Sources: Scott Stringer plans to run for state Senate

The former New York City comptroller could make a political comeback in an open West Side seat.

Former New York City Comptroller Scott Stringer speaking during his 2021 mayoral campaign.

Former New York City Comptroller Scott Stringer speaking during his 2021 mayoral campaign. Lev Radin/Pacific Press/LightRocket via Getty Images

Former New York City Comptroller Scott Stringer is planning to run in an open state Senate seat on the West Side of Manhattan, according to a source familiar with his plans and confirmed by multiple other sources.

Stringer was term limited out of office at the end of 2021, and the state Senate run would be a political comeback for the man who finished fifth in the 2021 Democratic primary for mayor, after his momentum was stalled following two, decades-old accusations of sexual harassment. Stringer maintained he did nothing wrong, and many of his allies, from U.S. Senate Majority Leader Chuck Schumer to Rep. Alexandria Ocasio-Cortez, have seemed eager to show their support and get him back into public service. He did not respond to a request for comment on his electoral plans.

Stringer has deep ties on the Upper West Side, where he lived for decades, and represented in the Assembly for 13 years. Stringer has since moved to the Financial District, but in a redistricting year, candidates do not have to live within the bounds of the district they would like to represent.

The newly drafted state Senate District 47 stretches down the West Side of Manhattan from the Upper West Side down to the Meatpacking District. No current senator lives within its borders, creating an open seat. However, the district lines are still a draft, after the court-appointed special master published those lines on Monday. The final lines are due Friday, and while most experts don’t expect major changes, some are wary.

“It’s very unlikely that anything is going to happen to blow up the maps,” one experienced political consultant told City & State, “with the caveat that everybody has been wrong at every step in the process.”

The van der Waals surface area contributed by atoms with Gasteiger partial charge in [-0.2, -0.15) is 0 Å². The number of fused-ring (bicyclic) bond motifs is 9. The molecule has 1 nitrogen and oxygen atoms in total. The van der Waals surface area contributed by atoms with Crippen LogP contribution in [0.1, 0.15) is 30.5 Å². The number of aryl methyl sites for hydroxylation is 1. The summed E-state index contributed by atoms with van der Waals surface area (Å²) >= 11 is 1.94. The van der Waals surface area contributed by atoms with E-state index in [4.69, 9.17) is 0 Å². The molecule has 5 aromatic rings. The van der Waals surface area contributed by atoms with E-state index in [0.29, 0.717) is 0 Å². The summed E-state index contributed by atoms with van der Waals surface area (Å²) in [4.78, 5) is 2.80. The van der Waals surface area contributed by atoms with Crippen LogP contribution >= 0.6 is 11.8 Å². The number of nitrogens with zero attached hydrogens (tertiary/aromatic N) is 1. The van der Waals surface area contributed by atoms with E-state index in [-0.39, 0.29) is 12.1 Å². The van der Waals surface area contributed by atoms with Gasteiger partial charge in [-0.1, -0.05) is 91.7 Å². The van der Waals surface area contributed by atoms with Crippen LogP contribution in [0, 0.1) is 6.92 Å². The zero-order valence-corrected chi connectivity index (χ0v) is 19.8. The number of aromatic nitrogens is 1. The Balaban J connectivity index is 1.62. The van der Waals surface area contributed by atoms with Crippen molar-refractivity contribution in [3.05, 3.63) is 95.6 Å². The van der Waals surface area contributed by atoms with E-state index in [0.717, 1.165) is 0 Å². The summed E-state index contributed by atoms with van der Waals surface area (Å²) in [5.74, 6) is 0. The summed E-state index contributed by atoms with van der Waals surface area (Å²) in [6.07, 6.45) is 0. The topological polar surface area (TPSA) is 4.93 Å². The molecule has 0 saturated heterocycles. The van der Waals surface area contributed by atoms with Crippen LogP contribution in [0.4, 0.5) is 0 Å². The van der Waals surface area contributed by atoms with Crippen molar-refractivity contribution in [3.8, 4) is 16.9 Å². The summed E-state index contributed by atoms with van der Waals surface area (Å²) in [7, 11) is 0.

Winning a state Senate seat could put Stringer in prime position to one day succeed Rep. Jerry Nadler in Congress – a role that many have thought he was preparing for since Nadler took office in the early ’90s. Stringer has been a close ally of Nadler’s and worked for him starting in the ’80s. The draft maps put Nadler and Rep. Carolyn Maloney’s homes in the 12th District, and both said they plan to run against each other in the Aug. 23 primary. Whether Nadler or Maloney wins, the successful representative would be expected to retire within a term or two, given that they’re both in their 70s. That would create an open seat and possibly another opportunity for the 62-year-old Stringer.

One other candidate planning to run for the West Side Senate seat is Maria Danzilo, who unsuccessfully ran on an anti-crime “safe streets” platform for the Upper West Side City Council seat against Council Member Gale Brewer in 2021. Brewer denied having any interest in the seat to City & State. “I like my job as is, thank you very much,” she said. “I don’t know why anybody would want to go to Albany, no thank you.”

Stringer has previously been considered as a contender for the open 10th Congressional District seat, spanning lower Manhattan and western Brooklyn, but running for state Senate would take him out of contention. Other potential candidates for that seat include former New York City Mayor Bill de Blasio, state Sen. Brad Hoylman, Assembly Member Yuh-Line Niou and Dan Goldman, the former lead counsel on House Democrats’ first impeachment of then-President Donald Trump.